Marine Link
Tuesday, September 27, 2016

China's GPS 'Beidou' to be Enhanced

The Third China Satellite Navigation Conference in progress in Guangzhou, South China’s Guangdong Province, with satellite experts, government officials and business executives from China, the US, Russia, Europe and Japan participating in the event.The Beidou system chief designer, Sun Jiadong, said China will expand the Beidou satellite navigation service across the entire country. Beidou is a satellite navigation system developed by China and has been providing services since the end of 2011. The conference is a key stage for China to exchange knowledge with the world about satellite navigation know-how and to enhance innovation of its own satellite techniques.

Galileo Must Proceed Financing Difficulties

The European Commission (EC) has stated that the Galileo satellite navigation system must go ahead on schedule despite financial contribution delays experienced by the European Space Agency (ESA). Galileo is being designed to compete with the U.S. Global Positioning System (GPS) in the satellite navigation market. Source: HK Law

European Global Navigation Satellite System

The UK Department for Transport summarized the Department’s work on the European Global Navigation Satellite System programs Galileo and EGNOS. Galileo is the European Union’s global navigation satellite system (GNSS) and will be fully interoperable with the US GPS system. The European Geostationary Navigation Overlay Service (EGNOS) is the first pan-European satellite navigation system. It augments GPS, making it more suitable for safety-critical applications, such as navigating ships through narrow channels. (9/16/10). (Source: Bryant’s Maritime News)

European GPS Slated for 2014 Launch

Galileo, the EU satellite navigation program (the European GPS) and Copernicus, the EU Earth monitoring program, are in decisive phases this year. With the launch of six additional Galileo satellites, Europeans will soon be able to enjoy their own satellite navigation system. The first Copernicus satellite launch in March will also enable considerable progress in improving maritime security, climate change monitoring and providing support in emergency and crisis situations. The progress in both European space programs - Galileo and Copernicus - was announced by Vice President Antonio Tajani following a meeting with Jean Jacques Dordain…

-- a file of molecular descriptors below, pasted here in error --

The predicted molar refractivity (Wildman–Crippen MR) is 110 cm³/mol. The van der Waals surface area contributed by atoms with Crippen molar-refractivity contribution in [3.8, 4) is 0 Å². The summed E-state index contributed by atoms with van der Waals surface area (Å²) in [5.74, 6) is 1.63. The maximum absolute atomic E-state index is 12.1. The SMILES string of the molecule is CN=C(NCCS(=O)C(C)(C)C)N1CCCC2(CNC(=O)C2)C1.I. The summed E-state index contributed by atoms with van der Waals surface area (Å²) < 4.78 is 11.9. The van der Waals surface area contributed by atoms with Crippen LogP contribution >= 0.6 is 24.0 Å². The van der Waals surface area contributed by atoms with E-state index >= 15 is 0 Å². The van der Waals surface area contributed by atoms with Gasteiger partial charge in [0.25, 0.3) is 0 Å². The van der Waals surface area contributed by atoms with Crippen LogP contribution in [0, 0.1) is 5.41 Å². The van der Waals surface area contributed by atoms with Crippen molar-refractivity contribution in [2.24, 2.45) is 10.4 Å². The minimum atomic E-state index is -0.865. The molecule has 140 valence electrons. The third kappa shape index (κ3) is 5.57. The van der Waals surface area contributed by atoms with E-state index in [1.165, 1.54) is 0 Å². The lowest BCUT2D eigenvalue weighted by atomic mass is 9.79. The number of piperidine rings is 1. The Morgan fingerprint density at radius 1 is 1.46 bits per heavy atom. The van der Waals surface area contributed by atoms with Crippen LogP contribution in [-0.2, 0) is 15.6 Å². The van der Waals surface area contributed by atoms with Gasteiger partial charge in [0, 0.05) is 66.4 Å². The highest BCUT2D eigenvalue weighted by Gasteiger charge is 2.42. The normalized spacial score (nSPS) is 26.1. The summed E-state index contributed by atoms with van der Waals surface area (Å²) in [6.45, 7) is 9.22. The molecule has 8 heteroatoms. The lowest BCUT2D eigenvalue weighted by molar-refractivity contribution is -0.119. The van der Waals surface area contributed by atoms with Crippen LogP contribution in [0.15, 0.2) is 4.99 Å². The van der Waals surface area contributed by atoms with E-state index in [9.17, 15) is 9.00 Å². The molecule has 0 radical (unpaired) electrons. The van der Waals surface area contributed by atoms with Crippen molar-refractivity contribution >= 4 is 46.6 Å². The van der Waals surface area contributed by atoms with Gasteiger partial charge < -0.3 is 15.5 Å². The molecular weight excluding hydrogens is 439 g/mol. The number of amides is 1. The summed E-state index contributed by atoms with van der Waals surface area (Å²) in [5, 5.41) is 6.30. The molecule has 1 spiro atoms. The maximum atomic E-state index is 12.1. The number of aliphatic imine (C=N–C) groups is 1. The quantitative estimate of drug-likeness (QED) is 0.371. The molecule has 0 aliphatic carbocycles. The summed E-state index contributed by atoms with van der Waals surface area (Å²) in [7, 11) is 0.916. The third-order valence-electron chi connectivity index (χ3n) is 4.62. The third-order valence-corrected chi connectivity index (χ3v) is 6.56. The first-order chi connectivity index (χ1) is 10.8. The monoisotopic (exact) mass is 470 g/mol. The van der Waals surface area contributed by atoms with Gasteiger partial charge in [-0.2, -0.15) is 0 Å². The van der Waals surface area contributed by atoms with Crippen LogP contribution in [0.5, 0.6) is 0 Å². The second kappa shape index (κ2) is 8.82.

EU O.K.s Sat Plan

The EU -- unhappy with its dependance on U.S. and Russian operated satellite navigation systems -- has taken a step further in launching its own. The European Union has freed up $82.5 million for final research into its "Galileo" project. The money will be used to set the technical parameters for the system, examine the availability of private sector finance and begin cooperation with the U.S. and Russia, whose own satellite systems will be rivaled by Galileo -- or the Global Navigation Satellite System.

EU Pulls Plug on Back-Up Nav System

A British-led initiative to create a back-up to satellite navigation systems for ships has been pulled after failing to garner interest from other European countries, despite its proponents pointing to the growing risk of disasters at sea. Vessels increasingly rely on devices that employ satellite signals to find a location or keep exact time, including the Global Positioning System (GPS). Paper charts are used less frequently due to a loss of traditional skills among seafarers. Experts say GPS is vulnerable to signal loss from solar weather effects or radio and satellite interference or deliberate jamming, which South Korea experienced from North Korea in recent years.

Magellan Corp. and Marine Electronics Leader Lowrance Electronics Inc. to Merge

Lowrance Electronics Inc. of Tulsa, Okla., will be merged into California-based Magellan Corp., a leading satellite access products company, as a result of a merger agreement among those companies and Magellan's parent company Orbital Sciences Corp. The transaction will create a nearly $150 million, satellite-based, consumer and recreational electronics business under the Magellan banner, according to David W. Thompson, Magellan chairman and Orbital president and CEO. "Lowrance is a leading-edge technology company whose technical know-how in GPS and sonar can be applied to emerging commercial and industrial applications and integrated with other Magellan technologies such as GPS satellite navigation and ORBCOMM satellite data communications," said John Huyett, Magellan president and CEO.